I’m sure everyone of you who are reading this have had to put that unwanted “snowman” on your scorecard at some point in your golfing experience. I know I have. You have to expect that professional golfers occasionally fall on hard times and wind up putting a big number on their cards as well, and so it was on Thursday in Shanghai for Phil Mickelson.
Unfortunately, for a professional golfer, a disaster hole can be the difference between getting a payday, making a cut, or even winning the tournament.
During the first round of the WGC-HSBC Golf Champions golf tournament, Lefty teed it up at the 603 yard par five eighth hole on the Sheshan International Golf Course with a share of the lead, and tied with a resurgent Rory McIlroy. Phil had began his day on the back 9, and looked to have put the problems he had the previous week behind him.
He had made 3 birdies on his first 2 holes, and after making another at 16, made the turn at 33. The fine play continued on the front 9 where he made 3 more birdies before teeing off at eight. Phil was at 6 under par with 2 holes to play.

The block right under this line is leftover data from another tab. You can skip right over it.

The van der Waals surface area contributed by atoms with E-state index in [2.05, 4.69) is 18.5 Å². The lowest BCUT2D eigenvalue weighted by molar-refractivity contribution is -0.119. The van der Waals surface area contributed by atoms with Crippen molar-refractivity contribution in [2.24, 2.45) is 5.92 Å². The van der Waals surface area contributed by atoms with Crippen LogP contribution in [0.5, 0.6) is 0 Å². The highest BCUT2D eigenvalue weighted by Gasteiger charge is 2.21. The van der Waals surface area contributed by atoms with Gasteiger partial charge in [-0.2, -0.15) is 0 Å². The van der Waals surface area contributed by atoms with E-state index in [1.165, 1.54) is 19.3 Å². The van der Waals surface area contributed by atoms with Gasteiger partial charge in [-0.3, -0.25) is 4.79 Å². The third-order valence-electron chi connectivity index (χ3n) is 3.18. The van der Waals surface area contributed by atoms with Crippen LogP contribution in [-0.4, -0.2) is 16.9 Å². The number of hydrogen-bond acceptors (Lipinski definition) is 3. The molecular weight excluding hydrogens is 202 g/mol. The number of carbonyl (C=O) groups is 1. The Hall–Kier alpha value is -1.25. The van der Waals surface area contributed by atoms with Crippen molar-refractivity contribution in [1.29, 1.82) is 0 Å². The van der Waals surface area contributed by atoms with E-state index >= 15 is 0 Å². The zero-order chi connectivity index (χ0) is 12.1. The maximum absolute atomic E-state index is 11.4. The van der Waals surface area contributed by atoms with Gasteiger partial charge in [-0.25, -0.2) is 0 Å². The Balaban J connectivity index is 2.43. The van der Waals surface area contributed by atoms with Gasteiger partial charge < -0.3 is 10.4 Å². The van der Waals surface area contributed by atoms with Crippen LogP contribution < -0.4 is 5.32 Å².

With his drive on 8 in the fairway, it looked to be another routine par 5 until he pushed his layup shot just off the left side of the fairway. This can’t be a problem… Can it? With a wedge in his hand, what can happen to arguably one of the best wedge players in PGA TOUR history?
2 factors foiled the magicians plans. There is a small creek that protects the front of the green, and the left side of the green has a severe slope from back to front. The shot required Phil to hit the ball past the cup and spin it back to the hole. He did everything correctly, but had way to much spin.
The ball looked at the hole on it’s way back into the little creek. Now hitting five from a drop, our hero hit his fifth shot too far up the hill, and the ball had another look at the hole as it picked up speed on it’s return trip to the little creek. Another drop, now hitting 7, resulted in another trip by the pin, but did did not make it to the creek for the third time.
Phil’s putt wouldn’t drop, and the tap-in was for 9. Mickelson’s drive at 9 found the water, and by the time the dust settled, he was at 1 under par, 6 shots out of the lead.
So the next time you have to put a quadruple bogey on your score card, just remember it happens to everyone… Even Phil.